Just 31% of California students pass P.E. test
Fewer than one-third of California students who took a statewide physical fitness test this year managed to pass all six areas assessed, new results show.
State Supt. of Public Instruction Tom Torlakson, a longtime cross-country coach who has made physical fitness a signature issue, announced the results this week as he launched a program to improve children’s health. The campaign will use such celebrity athletes as NBA all-star Bill Walton and others to visit schools to urge students to drink more water, eat more fruits and vegetables and increase their exercise.
“When only 31% of children are physically fit, that’s a public health challenge we can’t wait to address,” Torlakson said in a statement.
The results for the 1.34 million students tested in fifth, seventh and ninth grades showed a decline in all three grades over last year. Scores had been steadily improving since 2006. To pass the test, or score what state officials call a “healthy fitness zone,” a ninth-grade male, 5 feet 6 and 150 pounds, would need to run a mile in nine minutes, perform at least 16 push-ups and do at least 24 curl-ups. Body fat is also measured, along with flexibility.
About 25% of fifth-graders passed all six sections; 32% of seventh-graders and 36.8% of ninth-graders did so.
Linda Hooper, a state education department consultant, said scores dipped this year in large part because two of the sections — those measuring aerobic capacity and body fat — used more accurate measurements. But she said another factor was budget cuts that have pared back physical education and sports programs across the state.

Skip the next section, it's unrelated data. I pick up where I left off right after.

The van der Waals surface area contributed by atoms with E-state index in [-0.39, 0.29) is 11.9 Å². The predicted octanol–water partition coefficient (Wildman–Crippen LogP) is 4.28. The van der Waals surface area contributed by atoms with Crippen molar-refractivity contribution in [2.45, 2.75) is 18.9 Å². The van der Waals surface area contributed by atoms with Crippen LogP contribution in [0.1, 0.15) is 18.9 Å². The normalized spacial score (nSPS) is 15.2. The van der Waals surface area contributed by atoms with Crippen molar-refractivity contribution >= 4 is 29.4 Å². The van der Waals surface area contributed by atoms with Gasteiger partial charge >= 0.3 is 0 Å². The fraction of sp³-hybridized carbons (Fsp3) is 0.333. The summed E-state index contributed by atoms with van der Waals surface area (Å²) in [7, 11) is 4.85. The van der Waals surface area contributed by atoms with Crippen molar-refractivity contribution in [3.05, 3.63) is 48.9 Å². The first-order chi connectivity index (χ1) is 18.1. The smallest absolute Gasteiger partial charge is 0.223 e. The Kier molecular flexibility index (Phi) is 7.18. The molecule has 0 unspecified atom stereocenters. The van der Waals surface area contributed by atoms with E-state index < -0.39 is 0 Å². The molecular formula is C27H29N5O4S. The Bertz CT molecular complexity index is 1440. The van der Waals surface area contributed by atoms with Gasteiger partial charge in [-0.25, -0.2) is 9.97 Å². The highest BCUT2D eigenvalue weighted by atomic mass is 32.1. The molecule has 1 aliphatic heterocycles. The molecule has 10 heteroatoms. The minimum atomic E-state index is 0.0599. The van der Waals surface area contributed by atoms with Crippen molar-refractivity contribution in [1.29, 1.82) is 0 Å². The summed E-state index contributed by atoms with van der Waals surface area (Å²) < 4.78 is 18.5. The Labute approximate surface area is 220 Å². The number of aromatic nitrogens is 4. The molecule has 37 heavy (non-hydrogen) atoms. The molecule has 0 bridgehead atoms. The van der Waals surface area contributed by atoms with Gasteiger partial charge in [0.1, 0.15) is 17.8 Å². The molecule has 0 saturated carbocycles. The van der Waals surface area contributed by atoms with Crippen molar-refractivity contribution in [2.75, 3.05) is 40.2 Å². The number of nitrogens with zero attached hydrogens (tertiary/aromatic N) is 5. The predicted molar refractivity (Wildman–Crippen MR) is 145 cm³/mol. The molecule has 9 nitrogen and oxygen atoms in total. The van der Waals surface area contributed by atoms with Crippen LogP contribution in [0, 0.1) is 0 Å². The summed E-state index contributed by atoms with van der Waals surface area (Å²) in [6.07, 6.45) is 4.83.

Hooper said she was particularly concerned about “a pretty major dip” in the fitness levels of elementary students, which she attributed in part to the cutback in physical education teachers on campus.
“With the budget crisis, P.E. and athletics have become less important,” she said.
Los Angeles Unified students scored slightly worse than the statewide average. Chad Fenwick, a district physical education advisor, said California’s largest school system had long lagged behind the state, in part because many students are low income, a socioeconomic factor correlated with lower fitness levels. Yet scores have steadily improved in the last seven years — 49.2% of ninth-graders passed five of six sections this year, the state target, compared to 26% in 2004, he said.
This year, scores dropped largely because of the section changes, he said.
Among other initiatives to improve children’s health, Fenwick said, the district has received a state grant for the last four years to send a credentialed physical education teacher to about 60 elementary schools to work with students and train classroom teachers. Although the state now allows districts to use that money to meet other needs, L.A. Unified has kept its physical education program, he said.
This year, the district also revamped its cafeteria menu, replacing such items as chocolate milk and French fries for more healthful fare.
But Fenwick said budget cuts in the last two years have hurt high school physical education programs, boosting class sizes to as high as 80. “Class sizes are up pretty dramatically, and it’s another thing that worries us,” he said.
Those concerns are shared statewide. A survey released last month by the California State PTA found that 75% of the 1,600 members polled said their school’s physical education and sports programs had been eliminated or reduced. Restoring such programs was the top health concern cited.
Torlakson’s new campaign, Team California for Healthy Kids, will encourage schools to apply for grants for salad bars, form partnerships with farmers markets, integrate physical activity into instruction and other activities.
The 2011 Physical Fitness Test results are available on the California Department of Education website under Physical Fitness Testing. Information on the Team California for Healthy Kids initiative is available under Team California for Healthy Kids — Initiatives & Programs.
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